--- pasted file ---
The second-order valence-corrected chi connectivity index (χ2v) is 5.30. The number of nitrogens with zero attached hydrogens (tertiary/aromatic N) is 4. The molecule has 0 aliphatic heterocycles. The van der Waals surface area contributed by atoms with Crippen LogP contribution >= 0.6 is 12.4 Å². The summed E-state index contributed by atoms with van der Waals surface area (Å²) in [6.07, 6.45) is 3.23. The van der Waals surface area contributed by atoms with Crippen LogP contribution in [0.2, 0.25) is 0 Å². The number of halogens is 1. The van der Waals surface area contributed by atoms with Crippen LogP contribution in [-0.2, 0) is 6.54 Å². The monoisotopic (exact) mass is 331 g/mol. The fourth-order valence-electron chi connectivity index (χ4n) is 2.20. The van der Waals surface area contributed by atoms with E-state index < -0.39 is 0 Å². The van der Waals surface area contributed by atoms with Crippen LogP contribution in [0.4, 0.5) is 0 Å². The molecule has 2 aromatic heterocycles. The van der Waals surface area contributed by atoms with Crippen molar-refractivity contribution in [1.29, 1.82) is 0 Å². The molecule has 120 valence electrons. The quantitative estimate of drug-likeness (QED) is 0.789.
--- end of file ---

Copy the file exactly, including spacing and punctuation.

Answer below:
The second-order valence-corrected chi connectivity index (χ2v) is 5.30. The number of nitrogens with zero attached hydrogens (tertiary/aromatic N) is 4. The molecule has 0 aliphatic heterocycles. The van der Waals surface area contributed by atoms with Crippen LogP contribution >= 0.6 is 12.4 Å². The summed E-state index contributed by atoms with van der Waals surface area (Å²) in [6.07, 6.45) is 3.23. The van der Waals surface area contributed by atoms with Crippen LogP contribution in [0.2, 0.25) is 0 Å². The number of halogens is 1. The van der Waals surface area contributed by atoms with Crippen LogP contribution in [-0.2, 0) is 6.54 Å². The monoisotopic (exact) mass is 331 g/mol. The fourth-order valence-electron chi connectivity index (χ4n) is 2.20. The van der Waals surface area contributed by atoms with E-state index < -0.39 is 0 Å². The van der Waals surface area contributed by atoms with Crippen LogP contribution in [0.4, 0.5) is 0 Å². The molecule has 2 aromatic heterocycles. The van der Waals surface area contributed by atoms with Crippen molar-refractivity contribution in [1.29, 1.82) is 0 Å². The molecule has 120 valence electrons. The quantitative estimate of drug-likeness (QED) is 0.789.